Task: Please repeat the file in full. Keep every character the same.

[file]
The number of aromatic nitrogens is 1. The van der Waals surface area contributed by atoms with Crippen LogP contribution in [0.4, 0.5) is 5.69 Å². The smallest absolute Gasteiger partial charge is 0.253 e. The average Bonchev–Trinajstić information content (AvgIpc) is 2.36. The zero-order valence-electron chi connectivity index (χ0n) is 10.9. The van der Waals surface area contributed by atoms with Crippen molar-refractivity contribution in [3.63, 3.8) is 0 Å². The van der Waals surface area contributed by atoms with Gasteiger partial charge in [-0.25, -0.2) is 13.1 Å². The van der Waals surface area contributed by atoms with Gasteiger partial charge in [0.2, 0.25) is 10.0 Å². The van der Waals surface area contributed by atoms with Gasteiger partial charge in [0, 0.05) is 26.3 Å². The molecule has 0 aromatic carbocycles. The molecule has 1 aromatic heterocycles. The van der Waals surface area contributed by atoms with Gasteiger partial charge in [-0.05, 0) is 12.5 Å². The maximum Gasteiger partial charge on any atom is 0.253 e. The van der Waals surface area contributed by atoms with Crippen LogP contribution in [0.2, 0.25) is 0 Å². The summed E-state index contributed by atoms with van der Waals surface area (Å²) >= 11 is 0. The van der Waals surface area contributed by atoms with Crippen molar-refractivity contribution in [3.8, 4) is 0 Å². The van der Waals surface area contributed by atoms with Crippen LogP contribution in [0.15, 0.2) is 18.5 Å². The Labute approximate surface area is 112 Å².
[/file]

The number of aromatic nitrogens is 1. The van der Waals surface area contributed by atoms with Crippen LogP contribution in [0.4, 0.5) is 5.69 Å². The smallest absolute Gasteiger partial charge is 0.253 e. The average Bonchev–Trinajstić information content (AvgIpc) is 2.36. The zero-order valence-electron chi connectivity index (χ0n) is 10.9. The van der Waals surface area contributed by atoms with Crippen molar-refractivity contribution in [3.63, 3.8) is 0 Å². The van der Waals surface area contributed by atoms with Gasteiger partial charge in [-0.25, -0.2) is 13.1 Å². The van der Waals surface area contributed by atoms with Gasteiger partial charge in [0.2, 0.25) is 10.0 Å². The van der Waals surface area contributed by atoms with Gasteiger partial charge in [0, 0.05) is 26.3 Å². The molecule has 0 aromatic carbocycles. The molecule has 1 aromatic heterocycles. The van der Waals surface area contributed by atoms with Gasteiger partial charge in [-0.05, 0) is 12.5 Å². The maximum Gasteiger partial charge on any atom is 0.253 e. The van der Waals surface area contributed by atoms with Crippen LogP contribution in [0.2, 0.25) is 0 Å². The summed E-state index contributed by atoms with van der Waals surface area (Å²) >= 11 is 0. The van der Waals surface area contributed by atoms with Crippen molar-refractivity contribution in [3.8, 4) is 0 Å². The van der Waals surface area contributed by atoms with Crippen LogP contribution in [0.15, 0.2) is 18.5 Å². The Labute approximate surface area is 112 Å².